Background: Kidney disease and hypertension commonly coexist, yet the direction of their association is still debated.
Objective: To evaluate whether early kidney dysfunction, measured by serum cystatin C levels and urinary albumin excretion, predates hypertension in adults without clinically recognized kidney or cardiovascular disease.
Design: Observational cohort study using data from 2000 to 2005.
Setting: The MESA (Multi-Ethnic Study of Atherosclerosis), a community-based study of subclinical cardiovascular disease in adults age 45 to 84 years.
Participants: 2767 MESA participants without prevalent hypertension, cardiovascular disease, or clinically recognized kidney disease (an estimated glomerular filtration rate <60 mL/min per 1.73 m2 or microalbuminuria).
Measurements: Cystatin C was measured by using a nephelometer, and urinary albumin and creatinine were measured from a spot morning collection. The primary outcome was incident hypertension, defined as systolic blood pressure of at least 140 mm Hg, diastolic blood pressure of at least 90 mm Hg, or use of an antihypertensive medication.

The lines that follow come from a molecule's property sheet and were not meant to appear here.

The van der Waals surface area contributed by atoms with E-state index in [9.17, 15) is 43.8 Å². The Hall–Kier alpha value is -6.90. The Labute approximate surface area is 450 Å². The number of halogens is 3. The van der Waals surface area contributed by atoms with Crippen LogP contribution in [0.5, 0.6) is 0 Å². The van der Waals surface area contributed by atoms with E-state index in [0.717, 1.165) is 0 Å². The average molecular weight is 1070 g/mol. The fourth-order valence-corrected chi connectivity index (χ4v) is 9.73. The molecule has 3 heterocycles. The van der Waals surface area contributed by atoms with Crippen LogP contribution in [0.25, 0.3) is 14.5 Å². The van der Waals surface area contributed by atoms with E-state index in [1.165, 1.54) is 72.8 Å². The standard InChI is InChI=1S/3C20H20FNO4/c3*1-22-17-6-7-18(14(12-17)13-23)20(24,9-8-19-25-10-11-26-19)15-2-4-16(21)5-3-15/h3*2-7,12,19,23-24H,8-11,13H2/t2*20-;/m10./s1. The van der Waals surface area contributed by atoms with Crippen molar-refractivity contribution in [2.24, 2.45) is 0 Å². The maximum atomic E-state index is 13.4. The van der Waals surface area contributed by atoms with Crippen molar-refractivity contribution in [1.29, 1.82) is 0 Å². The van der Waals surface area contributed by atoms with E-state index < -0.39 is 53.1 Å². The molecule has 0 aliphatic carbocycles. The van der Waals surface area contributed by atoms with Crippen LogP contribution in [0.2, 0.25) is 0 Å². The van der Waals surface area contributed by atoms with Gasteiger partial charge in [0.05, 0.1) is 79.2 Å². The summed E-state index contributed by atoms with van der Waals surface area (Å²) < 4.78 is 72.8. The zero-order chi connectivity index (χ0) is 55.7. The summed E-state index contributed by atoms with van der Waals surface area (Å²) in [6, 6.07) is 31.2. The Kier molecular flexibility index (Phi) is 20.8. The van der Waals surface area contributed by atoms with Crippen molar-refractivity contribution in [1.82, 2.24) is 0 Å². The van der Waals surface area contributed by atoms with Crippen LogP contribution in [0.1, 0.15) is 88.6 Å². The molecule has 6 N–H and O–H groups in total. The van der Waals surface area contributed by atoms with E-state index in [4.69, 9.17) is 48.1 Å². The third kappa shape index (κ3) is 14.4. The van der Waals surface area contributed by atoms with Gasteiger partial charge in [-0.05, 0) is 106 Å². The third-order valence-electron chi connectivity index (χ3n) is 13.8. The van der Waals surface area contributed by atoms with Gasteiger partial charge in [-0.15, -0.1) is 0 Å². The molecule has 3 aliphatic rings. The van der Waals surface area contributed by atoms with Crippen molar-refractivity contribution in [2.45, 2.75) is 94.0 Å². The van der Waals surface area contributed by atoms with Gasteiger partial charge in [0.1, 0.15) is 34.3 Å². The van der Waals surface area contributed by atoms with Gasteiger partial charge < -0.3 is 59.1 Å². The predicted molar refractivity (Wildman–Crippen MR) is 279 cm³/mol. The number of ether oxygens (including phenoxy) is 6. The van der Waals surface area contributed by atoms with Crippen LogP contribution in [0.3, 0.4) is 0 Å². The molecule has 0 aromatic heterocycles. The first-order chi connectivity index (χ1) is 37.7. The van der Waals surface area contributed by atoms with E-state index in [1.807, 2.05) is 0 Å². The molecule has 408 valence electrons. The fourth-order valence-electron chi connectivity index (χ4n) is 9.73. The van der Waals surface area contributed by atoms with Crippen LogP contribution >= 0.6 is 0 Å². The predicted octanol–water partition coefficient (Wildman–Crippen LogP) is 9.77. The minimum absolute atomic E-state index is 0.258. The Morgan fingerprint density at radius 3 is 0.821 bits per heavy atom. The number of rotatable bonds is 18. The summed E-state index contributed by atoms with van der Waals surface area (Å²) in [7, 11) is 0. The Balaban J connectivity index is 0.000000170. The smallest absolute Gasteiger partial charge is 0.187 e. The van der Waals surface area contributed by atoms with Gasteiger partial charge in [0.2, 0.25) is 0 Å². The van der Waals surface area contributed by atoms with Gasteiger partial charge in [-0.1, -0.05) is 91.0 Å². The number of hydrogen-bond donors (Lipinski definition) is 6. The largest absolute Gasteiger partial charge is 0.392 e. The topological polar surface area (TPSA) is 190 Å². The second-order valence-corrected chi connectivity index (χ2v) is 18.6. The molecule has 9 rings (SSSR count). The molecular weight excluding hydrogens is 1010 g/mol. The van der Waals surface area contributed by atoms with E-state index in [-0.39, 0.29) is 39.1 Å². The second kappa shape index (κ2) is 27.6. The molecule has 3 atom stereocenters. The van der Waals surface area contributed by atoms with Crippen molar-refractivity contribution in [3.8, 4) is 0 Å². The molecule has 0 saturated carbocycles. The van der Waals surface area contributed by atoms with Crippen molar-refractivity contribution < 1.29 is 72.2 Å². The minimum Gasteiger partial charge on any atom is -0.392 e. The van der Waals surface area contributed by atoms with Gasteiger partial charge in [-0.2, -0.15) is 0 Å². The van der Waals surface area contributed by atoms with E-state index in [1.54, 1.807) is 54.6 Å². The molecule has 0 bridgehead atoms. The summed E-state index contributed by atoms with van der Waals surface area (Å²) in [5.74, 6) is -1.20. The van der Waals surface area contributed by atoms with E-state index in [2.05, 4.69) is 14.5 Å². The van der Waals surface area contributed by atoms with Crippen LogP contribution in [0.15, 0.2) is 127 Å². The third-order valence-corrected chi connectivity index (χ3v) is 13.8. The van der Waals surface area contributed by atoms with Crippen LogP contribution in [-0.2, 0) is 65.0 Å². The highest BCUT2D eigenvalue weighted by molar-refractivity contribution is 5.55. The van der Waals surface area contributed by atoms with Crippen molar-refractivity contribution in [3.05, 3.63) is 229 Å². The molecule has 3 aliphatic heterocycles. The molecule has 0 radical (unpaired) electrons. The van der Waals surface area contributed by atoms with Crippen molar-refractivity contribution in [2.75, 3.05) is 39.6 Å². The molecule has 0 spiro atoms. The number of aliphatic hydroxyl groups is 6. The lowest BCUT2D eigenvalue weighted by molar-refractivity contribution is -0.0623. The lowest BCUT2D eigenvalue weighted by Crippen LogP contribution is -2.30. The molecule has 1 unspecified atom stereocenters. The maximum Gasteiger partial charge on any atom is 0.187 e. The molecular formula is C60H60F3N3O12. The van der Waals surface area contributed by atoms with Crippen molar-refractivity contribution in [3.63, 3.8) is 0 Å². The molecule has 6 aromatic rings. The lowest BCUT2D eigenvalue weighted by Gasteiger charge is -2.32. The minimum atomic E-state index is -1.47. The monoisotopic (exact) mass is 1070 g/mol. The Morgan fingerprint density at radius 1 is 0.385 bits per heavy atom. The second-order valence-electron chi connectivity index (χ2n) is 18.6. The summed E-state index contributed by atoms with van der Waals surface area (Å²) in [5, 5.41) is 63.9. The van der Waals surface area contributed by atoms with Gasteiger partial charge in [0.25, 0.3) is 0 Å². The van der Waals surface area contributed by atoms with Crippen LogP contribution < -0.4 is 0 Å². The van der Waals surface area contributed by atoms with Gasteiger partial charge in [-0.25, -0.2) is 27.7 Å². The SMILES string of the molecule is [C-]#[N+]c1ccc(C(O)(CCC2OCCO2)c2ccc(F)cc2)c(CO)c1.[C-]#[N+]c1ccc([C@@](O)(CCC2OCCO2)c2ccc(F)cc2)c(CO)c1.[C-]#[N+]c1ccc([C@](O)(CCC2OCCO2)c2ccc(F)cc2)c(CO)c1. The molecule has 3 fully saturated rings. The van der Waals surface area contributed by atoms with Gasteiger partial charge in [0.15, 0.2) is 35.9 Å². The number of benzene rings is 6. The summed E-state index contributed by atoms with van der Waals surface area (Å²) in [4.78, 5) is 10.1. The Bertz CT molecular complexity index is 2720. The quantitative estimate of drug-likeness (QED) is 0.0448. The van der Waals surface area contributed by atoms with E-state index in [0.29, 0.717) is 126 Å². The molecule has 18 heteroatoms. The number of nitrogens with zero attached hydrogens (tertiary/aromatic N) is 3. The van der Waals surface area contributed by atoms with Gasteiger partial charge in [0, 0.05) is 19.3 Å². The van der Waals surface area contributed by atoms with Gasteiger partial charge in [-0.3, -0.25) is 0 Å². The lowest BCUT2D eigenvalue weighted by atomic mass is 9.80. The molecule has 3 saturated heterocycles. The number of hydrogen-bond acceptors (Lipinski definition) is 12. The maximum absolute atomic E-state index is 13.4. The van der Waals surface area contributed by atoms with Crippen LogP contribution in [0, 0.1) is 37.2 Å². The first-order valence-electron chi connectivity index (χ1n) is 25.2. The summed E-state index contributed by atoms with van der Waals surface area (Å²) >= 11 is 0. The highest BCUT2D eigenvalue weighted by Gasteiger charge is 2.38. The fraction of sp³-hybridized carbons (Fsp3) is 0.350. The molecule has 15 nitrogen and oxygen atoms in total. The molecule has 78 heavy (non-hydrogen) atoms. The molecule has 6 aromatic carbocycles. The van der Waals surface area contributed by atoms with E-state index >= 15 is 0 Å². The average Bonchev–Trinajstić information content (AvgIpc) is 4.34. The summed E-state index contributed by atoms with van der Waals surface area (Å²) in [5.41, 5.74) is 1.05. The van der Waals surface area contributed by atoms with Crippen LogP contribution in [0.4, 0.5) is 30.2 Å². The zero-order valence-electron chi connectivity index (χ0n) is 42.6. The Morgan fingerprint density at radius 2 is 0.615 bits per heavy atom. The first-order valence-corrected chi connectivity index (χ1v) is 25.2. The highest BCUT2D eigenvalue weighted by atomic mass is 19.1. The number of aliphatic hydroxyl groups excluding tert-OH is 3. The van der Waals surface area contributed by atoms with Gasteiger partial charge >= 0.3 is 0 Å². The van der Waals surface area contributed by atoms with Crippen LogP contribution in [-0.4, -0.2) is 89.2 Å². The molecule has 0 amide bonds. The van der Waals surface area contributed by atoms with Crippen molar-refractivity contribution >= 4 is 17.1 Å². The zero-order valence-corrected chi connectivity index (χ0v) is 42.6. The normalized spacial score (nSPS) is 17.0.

Results: During a median follow-up of 3.1 years, 19.7% of the cohort (545 participants) developed hypertension. After adjustment for established hypertension risk factors, each 15-nmol/L increase in cystatin C was associated with a statistically significant 15% greater incidence of hypertension (P = 0.017). The highest sex-specific quartile of urinary albumin-creatinine ratio was associated with a statistically insignificant 16% greater incidence of hypertension (P = 0.192) compared with the lowest quartile. No statistical evidence suggested a multiplicative interaction.
Limitations: Unmeasured characteristics may have confounded observed associations of kidney markers with hypertension. Follow-up was relatively short. Hypertension that may have occurred between study visits or hypertension that was not captured by standard cuff measurements may have been missed.
Conclusion: Differences in kidney function, indicated by cystatin C levels, are associated with incident hypertension among individuals without clinical kidney or cardiovascular disease. These population-based findings complement experimental work implicating early kidney damage in the pathogenesis of essential hypertension.